Table 5 presents, in the R style of presenting values, an ordered list of all 348 values. The 95th percentile of these must be a value that has 95% of the values as less than this 95th percentile value. But that means that we just have to find the value in the 95% of 348 position in the listing. 95% of 348 = 0.95*348 =330.6. Clearly, there is no item in position 330.6, but there is an item in position 330, namely 667, and there is an item in position 331, namely 669. Which value we choose, or what value around 668 we choose depends on which of those 9 different rules that we want to use. However, it is safe to say that nobody is really going to care all that much if we just choose 669 as being the 95th percentile. As we will see later, if we were to ask R to compute the 95th percentile it would give us the value 668.3.

How about finding the 40th percentile? We just compute 40% of 348 = 0.4*348 =139.2. Again, there is no item in position 139.2, but there is an item in position 139, namely 476, and there is an item in position 140, namely 476. We could justifiably choose 476 as the answer, and R will also choose 476.

To find the 27th percentile we compute 27% of 348 = 0.27*348 =93.96. There is no item in position 93.96, but there is an item in position 93, namely 444, and there is an item in position 94, namely 445. It would be reasonable to choose 445 as the answer. However, R will choose 445.69.

Quantiles vs. Percentiles

So far we have just talked about percentiles. The title of this page includes quantiles. What is the difference? Not much. Percentiles are given as percent values, values such as 95%, 40%, or 27%. Quantiles are given as decimal values, values such as 0.95, 0.4, and 0.27. The 0.95 quantile point is exactly the same as the 95th percentile point.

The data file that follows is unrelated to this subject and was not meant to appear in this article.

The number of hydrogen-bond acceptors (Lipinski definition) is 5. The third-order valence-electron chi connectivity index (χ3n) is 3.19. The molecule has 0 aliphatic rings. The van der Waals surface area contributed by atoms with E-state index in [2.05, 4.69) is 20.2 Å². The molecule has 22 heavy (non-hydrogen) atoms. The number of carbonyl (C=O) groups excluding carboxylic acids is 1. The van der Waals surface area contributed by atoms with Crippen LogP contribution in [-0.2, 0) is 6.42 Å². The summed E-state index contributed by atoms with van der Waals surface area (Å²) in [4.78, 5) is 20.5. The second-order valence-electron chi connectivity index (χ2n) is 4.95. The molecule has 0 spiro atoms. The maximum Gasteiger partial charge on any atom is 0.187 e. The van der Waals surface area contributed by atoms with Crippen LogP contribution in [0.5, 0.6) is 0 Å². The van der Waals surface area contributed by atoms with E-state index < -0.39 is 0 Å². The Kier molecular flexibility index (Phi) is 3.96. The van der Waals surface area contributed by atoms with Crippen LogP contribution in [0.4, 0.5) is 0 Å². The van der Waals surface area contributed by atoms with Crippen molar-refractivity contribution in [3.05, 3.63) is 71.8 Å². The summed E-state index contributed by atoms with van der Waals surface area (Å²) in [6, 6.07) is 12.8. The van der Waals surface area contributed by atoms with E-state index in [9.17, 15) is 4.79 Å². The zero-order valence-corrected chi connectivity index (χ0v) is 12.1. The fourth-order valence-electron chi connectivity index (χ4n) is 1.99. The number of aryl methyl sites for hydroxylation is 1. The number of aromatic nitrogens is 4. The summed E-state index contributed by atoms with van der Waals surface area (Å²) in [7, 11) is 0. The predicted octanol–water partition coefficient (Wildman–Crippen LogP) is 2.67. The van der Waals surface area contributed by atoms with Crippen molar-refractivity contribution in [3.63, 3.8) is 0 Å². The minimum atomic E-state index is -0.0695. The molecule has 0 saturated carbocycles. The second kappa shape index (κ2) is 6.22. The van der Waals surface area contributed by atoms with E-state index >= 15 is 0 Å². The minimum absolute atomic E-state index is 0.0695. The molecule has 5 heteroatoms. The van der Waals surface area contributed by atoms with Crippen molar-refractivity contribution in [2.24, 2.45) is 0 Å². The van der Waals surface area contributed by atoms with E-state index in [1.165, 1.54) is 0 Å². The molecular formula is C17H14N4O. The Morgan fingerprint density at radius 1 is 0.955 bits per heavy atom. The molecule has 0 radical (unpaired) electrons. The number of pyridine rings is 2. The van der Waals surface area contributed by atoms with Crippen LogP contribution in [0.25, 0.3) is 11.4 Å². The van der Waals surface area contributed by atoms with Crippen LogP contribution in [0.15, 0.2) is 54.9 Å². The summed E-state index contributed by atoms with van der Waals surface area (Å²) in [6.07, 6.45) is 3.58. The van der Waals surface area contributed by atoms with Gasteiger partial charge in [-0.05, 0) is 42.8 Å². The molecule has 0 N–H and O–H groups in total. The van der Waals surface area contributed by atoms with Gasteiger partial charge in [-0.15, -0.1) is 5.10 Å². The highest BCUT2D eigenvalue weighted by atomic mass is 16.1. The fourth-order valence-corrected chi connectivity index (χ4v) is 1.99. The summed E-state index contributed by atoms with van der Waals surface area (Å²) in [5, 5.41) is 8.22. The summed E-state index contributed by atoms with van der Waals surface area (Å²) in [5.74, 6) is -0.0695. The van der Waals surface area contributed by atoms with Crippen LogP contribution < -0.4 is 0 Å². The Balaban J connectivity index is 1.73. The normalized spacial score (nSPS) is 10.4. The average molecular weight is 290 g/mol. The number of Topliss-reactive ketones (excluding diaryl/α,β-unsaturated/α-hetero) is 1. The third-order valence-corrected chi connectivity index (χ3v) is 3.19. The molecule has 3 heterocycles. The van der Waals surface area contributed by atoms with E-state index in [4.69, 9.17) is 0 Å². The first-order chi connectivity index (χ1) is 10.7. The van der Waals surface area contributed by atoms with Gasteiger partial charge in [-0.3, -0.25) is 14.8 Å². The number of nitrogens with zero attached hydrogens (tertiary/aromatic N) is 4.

R does not work with percentiles, rather R works with quantiles. The R command for this is quantile() where we need to give that function the variable holding the data we are using and we need to give the function one or more decimal values. Interestingly, the quantile() function returns the desired value but it does so with a name in the form of a percentage. We will look at an example.

First, we need to get the values in our table. The R command set.seed(34211) is used to set a starting point for the pseudo-random number generator that R uses. By setting the seed value we create an environment where the subsequent generation of seemingly random values is completely determined. That way, should we or someone else, want to replicate our steps, the random numbers we or they get will be exactly the same as the values we will see here. Figure 1 starts with that statement.

Figure 1

Figure 1 ends with a statement,
mylist <- round( rnorm(348, mean=500, sd=100 ) )
that generates 348 random values such that those values will have a mean of approximately 500 and a standard deviation of approximately 100. Those 348 random values are then rounded to be 348 random integers. Finally, those values are assigned to the variable mylist.

Once defined, we can ask to see the values by using the mylist command. The result is shown in Figure 2.

Figure 2

You will notice that he values in Figure 2 are identical to those in Table 2. In fact they are identical because the text in Figure 2 was copied and placed in this web page as the data behind Table 2.

There is no need to do the actions shown in Figures 3 and 4, but doing them allows us to verify the contents of Table 3. In Figure 3 we use the sort() function to sort the values stored in mylist. We assign those sorted values to the variable mylist_sorted.

Figure 3

Then, in Figure 4, we use the command mylist_sorted to display the entire sorted collection of values.

Figure 4